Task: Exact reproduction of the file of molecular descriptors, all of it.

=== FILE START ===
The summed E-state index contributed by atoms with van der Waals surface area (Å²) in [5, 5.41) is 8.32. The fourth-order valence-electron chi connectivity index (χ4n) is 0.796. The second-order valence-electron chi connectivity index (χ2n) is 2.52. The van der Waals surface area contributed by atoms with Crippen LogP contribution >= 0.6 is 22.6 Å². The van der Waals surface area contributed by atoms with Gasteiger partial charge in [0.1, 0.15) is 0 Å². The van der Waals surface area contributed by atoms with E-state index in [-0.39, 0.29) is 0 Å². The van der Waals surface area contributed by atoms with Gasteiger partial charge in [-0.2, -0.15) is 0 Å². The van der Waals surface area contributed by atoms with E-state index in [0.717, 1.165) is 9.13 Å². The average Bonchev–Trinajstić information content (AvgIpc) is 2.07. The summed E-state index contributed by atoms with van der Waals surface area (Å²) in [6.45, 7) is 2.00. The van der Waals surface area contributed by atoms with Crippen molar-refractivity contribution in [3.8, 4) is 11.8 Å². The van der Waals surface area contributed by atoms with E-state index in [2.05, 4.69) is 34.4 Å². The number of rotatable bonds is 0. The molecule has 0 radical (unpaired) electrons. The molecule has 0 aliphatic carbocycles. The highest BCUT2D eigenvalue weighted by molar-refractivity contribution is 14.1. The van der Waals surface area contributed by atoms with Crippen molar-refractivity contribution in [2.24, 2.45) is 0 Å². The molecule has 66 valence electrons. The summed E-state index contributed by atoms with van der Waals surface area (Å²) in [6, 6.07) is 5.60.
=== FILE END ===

The summed E-state index contributed by atoms with van der Waals surface area (Å²) in [5, 5.41) is 8.32. The fourth-order valence-electron chi connectivity index (χ4n) is 0.796. The second-order valence-electron chi connectivity index (χ2n) is 2.52. The van der Waals surface area contributed by atoms with Crippen LogP contribution >= 0.6 is 22.6 Å². The van der Waals surface area contributed by atoms with Gasteiger partial charge in [0.1, 0.15) is 0 Å². The van der Waals surface area contributed by atoms with E-state index in [-0.39, 0.29) is 0 Å². The van der Waals surface area contributed by atoms with Gasteiger partial charge in [-0.2, -0.15) is 0 Å². The van der Waals surface area contributed by atoms with E-state index in [0.717, 1.165) is 9.13 Å². The average Bonchev–Trinajstić information content (AvgIpc) is 2.07. The summed E-state index contributed by atoms with van der Waals surface area (Å²) in [6.45, 7) is 2.00. The van der Waals surface area contributed by atoms with Crippen molar-refractivity contribution in [3.8, 4) is 11.8 Å². The van der Waals surface area contributed by atoms with E-state index in [2.05, 4.69) is 34.4 Å². The number of rotatable bonds is 0. The molecule has 0 radical (unpaired) electrons. The molecule has 0 aliphatic carbocycles. The highest BCUT2D eigenvalue weighted by molar-refractivity contribution is 14.1. The van der Waals surface area contributed by atoms with Crippen molar-refractivity contribution in [2.24, 2.45) is 0 Å². The molecule has 66 valence electrons. The summed E-state index contributed by atoms with van der Waals surface area (Å²) in [6, 6.07) is 5.60.